MATCH and INDEX are highly beneficial when you apply them together. Let’s say you want to find out the Revenue and Profit of any app from the given database. Here’s how you can do that:

  1. Bring up the INDEX function.
  2. Select the cells C3:C13 for the Revenue data source.
    Application of INDEX and MATCH in one formula
  3. Type MATCH and press Tab.
  4. Select G2 as the lookup value, B3:B13 as source data, and 0 for a complete match.
    An image showing INDEX and MATCH working together
  5. Hit Enter to fetch the revenue information for the selected app.
  6. Follow the same steps and replace the INDEX source with D3:D13 to get Profit.
    The INDEX and MATCH for advanced look up
  7. The following is the working formula:
=INDEX(C3:C13,MATCH(G2,B3:B13,0))

=INDEX(D3:D13,MATCH(G2,B3:B13,0))

The above-mentioned is an example of the one-dimensional use of INDEX MATCH in Excel. You can also select rows and columns together to execute more complex searches.

For instance, you might want to use a drop-down instead of separate cells for Revenue and Profit. You may follow these steps to practice:

  1. Select the Revenue cell and click on the Data tab on the ribbon.
  2. Click on the Data Validation, and under Allow, select List.
    Applying the INDEX and MATCH in two dimensional columns
  3. Select the Revenue and Profit column headers as the Source.
  4. Click OK.
    An image showing advanced INDEX and MATCH usage
  5. In this formula, you’ll be using the MATCH function twice to fetch both the row and column value for the final INDEX function.
  6. Copy-paste the following formula beside the Revenue cell to get values. Just use the drop-down to choose between Revenue and Profit.
=INDEX(C3:D13,MATCH(G2,B3:B13,0),MATCH(F4,C2:D2,0))

In the above formula, the first nested MATCH tells Excel the name of the app for which revenue and profit data is needed. The second one corresponds to the revenue and profit column headers and reflects the relevant values when you swap them in the drop-down menu.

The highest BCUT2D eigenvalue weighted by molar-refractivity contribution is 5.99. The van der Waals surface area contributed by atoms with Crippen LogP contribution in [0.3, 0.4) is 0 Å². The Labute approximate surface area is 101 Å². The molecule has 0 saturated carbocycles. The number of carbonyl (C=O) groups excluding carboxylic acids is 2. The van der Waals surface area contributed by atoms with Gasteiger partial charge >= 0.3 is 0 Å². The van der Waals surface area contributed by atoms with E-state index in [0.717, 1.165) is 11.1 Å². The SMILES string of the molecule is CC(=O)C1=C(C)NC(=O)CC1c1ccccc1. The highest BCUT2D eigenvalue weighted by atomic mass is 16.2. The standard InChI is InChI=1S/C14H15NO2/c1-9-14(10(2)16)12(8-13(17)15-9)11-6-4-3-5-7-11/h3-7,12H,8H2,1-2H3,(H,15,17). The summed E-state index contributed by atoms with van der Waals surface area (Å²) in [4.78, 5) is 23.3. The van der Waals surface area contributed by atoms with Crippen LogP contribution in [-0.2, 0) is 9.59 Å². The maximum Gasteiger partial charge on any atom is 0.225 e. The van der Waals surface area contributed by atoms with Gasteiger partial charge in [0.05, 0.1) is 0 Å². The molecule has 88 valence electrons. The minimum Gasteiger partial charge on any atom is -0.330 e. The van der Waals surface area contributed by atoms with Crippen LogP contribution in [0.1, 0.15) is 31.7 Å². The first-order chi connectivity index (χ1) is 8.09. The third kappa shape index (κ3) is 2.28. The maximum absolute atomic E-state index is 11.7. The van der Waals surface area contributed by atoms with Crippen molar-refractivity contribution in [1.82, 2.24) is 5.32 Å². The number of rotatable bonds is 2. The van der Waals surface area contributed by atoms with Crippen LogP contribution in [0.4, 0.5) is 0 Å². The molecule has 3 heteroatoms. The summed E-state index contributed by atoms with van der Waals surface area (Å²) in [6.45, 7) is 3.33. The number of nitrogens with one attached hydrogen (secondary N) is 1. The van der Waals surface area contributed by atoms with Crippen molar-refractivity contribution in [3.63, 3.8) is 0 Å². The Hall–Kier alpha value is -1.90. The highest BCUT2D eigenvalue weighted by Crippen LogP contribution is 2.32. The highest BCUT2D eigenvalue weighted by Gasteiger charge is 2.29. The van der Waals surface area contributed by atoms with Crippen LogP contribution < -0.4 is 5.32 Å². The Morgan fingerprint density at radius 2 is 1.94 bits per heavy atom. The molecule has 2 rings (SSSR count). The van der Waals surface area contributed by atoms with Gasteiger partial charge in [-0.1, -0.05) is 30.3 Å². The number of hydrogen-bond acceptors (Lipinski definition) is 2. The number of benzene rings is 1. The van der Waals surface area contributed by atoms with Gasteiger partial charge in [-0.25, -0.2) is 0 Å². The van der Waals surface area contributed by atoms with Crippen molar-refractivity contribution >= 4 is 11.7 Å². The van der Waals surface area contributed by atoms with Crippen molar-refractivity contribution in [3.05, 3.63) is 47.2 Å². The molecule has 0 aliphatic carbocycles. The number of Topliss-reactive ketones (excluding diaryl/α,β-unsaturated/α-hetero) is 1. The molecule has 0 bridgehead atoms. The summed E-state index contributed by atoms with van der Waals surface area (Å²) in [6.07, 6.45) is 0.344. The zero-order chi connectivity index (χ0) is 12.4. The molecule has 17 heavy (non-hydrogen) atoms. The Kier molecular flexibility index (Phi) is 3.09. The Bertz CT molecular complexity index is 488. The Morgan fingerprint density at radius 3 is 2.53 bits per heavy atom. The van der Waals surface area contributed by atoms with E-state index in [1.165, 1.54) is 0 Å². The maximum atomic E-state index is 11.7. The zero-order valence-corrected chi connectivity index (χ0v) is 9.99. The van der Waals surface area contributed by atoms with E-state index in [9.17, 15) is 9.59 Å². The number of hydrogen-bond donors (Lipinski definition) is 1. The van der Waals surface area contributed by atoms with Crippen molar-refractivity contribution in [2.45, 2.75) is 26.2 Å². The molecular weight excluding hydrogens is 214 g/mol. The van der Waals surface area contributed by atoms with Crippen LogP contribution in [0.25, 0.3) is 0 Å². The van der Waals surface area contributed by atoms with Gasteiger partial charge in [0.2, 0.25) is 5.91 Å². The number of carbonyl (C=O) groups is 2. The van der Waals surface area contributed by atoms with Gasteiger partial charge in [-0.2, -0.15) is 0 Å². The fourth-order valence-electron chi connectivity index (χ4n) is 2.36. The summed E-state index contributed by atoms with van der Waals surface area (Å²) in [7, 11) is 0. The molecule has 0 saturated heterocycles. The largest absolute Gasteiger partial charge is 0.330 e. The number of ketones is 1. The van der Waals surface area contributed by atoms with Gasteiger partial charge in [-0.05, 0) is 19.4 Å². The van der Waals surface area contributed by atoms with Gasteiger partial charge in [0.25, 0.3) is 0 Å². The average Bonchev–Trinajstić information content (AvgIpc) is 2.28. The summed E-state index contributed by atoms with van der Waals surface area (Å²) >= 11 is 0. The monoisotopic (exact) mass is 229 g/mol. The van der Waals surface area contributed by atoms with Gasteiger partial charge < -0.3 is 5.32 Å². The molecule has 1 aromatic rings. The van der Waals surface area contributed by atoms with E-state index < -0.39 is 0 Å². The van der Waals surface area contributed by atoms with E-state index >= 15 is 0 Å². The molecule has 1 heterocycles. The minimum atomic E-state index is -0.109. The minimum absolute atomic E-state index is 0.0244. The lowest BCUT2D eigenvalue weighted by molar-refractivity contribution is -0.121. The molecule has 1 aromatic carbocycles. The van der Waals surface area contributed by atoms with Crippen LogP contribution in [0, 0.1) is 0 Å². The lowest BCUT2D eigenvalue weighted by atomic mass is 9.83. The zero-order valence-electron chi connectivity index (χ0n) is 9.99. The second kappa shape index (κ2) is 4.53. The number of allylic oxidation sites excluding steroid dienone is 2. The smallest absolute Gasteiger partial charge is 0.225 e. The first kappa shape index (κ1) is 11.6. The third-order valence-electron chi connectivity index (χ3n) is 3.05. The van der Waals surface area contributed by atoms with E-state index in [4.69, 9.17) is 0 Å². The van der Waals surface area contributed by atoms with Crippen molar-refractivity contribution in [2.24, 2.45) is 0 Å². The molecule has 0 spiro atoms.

A further complex situation could be looking up data by three column headers, like the name of the app, forecast revenue, and true revenue. Here, you need to use INDEX and MATCH twice to feed each other the inputs they require. You can practice by following these steps:

  1. Create three drop-down menus for app name selector, true/forecast, and revenue/profit.
    A multi-dimensional usage of INDEX and MATCH functions
  2. Now, apply the following formula beside the name of the app where you want the lookup value.
=INDEX(C4:F14,MATCH(I4,B4:B14,0),MATCH(J2&J3,INDEX(C2:F2&C3:F3,0),0))

For both the MATCH and INDEX functions, you can separate multiple inputs for the same arguments by using the & sign. When you need to execute a MATCH function to locate positions of two lookup values, use & between the lookups, and a nested INDEX for a lookup source.

If you notice the second INDEX function, the & sign separates two source arrays. There are no rows or columns, since we need to consider the entire array as possible values.

Looking Up Vital Data Made Easy

Whenever you need to create a dashboard or lookup data from a large matrix, try following the above examples and applying the combined INDEX MATCH formula for convenience. This combo function is more powerful and flexible than the conventional VLOOKUP formula.

You don’t need to worry about the column or row changes since Excel automatically adjusts the selected data source. Hence, you can search more efficiently in your Excel workbook.